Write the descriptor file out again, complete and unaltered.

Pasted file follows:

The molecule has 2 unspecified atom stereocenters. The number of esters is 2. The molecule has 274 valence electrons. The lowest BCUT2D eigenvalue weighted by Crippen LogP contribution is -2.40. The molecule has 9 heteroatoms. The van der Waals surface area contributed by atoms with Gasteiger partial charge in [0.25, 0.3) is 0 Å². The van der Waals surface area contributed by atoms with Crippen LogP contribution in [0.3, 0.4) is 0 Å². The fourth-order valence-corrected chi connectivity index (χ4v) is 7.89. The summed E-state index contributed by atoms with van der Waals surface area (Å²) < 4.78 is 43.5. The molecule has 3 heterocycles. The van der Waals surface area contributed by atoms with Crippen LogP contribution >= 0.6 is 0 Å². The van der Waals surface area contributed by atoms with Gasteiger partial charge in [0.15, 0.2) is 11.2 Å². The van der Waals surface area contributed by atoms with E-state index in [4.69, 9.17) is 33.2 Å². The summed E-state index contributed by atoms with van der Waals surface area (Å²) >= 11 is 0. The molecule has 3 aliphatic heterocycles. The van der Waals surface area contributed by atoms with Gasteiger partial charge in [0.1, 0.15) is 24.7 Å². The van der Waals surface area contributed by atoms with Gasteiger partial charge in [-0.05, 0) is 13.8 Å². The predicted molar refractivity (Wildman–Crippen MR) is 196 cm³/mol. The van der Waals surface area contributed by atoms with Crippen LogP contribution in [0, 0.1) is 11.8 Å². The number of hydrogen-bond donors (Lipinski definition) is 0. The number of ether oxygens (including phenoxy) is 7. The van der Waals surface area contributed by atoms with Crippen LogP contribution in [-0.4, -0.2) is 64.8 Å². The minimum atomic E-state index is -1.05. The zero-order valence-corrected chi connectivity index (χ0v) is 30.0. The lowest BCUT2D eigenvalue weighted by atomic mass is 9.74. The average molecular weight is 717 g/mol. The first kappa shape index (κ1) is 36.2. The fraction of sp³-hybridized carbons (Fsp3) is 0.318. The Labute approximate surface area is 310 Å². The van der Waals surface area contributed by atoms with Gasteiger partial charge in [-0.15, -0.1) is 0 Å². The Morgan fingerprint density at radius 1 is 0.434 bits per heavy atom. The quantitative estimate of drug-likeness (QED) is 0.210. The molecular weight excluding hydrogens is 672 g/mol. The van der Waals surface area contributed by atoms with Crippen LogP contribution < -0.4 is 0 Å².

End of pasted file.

The molecule has 2 unspecified atom stereocenters. The number of esters is 2. The molecule has 274 valence electrons. The lowest BCUT2D eigenvalue weighted by Crippen LogP contribution is -2.40. The molecule has 9 heteroatoms. The van der Waals surface area contributed by atoms with Gasteiger partial charge in [0.25, 0.3) is 0 Å². The van der Waals surface area contributed by atoms with Crippen LogP contribution in [0.3, 0.4) is 0 Å². The fourth-order valence-corrected chi connectivity index (χ4v) is 7.89. The summed E-state index contributed by atoms with van der Waals surface area (Å²) < 4.78 is 43.5. The molecule has 3 heterocycles. The van der Waals surface area contributed by atoms with Crippen LogP contribution >= 0.6 is 0 Å². The van der Waals surface area contributed by atoms with Gasteiger partial charge in [0.15, 0.2) is 11.2 Å². The van der Waals surface area contributed by atoms with E-state index in [4.69, 9.17) is 33.2 Å². The summed E-state index contributed by atoms with van der Waals surface area (Å²) >= 11 is 0. The molecule has 3 aliphatic heterocycles. The van der Waals surface area contributed by atoms with Gasteiger partial charge in [0.1, 0.15) is 24.7 Å². The van der Waals surface area contributed by atoms with Gasteiger partial charge in [-0.05, 0) is 13.8 Å². The predicted molar refractivity (Wildman–Crippen MR) is 196 cm³/mol. The van der Waals surface area contributed by atoms with Crippen LogP contribution in [0, 0.1) is 11.8 Å². The number of hydrogen-bond donors (Lipinski definition) is 0. The number of ether oxygens (including phenoxy) is 7. The van der Waals surface area contributed by atoms with Crippen LogP contribution in [-0.4, -0.2) is 64.8 Å². The minimum atomic E-state index is -1.05. The zero-order valence-corrected chi connectivity index (χ0v) is 30.0. The lowest BCUT2D eigenvalue weighted by atomic mass is 9.74. The average molecular weight is 717 g/mol. The first kappa shape index (κ1) is 36.2. The fraction of sp³-hybridized carbons (Fsp3) is 0.318. The Labute approximate surface area is 310 Å². The van der Waals surface area contributed by atoms with Gasteiger partial charge in [-0.15, -0.1) is 0 Å². The Morgan fingerprint density at radius 1 is 0.434 bits per heavy atom. The quantitative estimate of drug-likeness (QED) is 0.210. The molecular weight excluding hydrogens is 672 g/mol. The van der Waals surface area contributed by atoms with Crippen LogP contribution < -0.4 is 0 Å².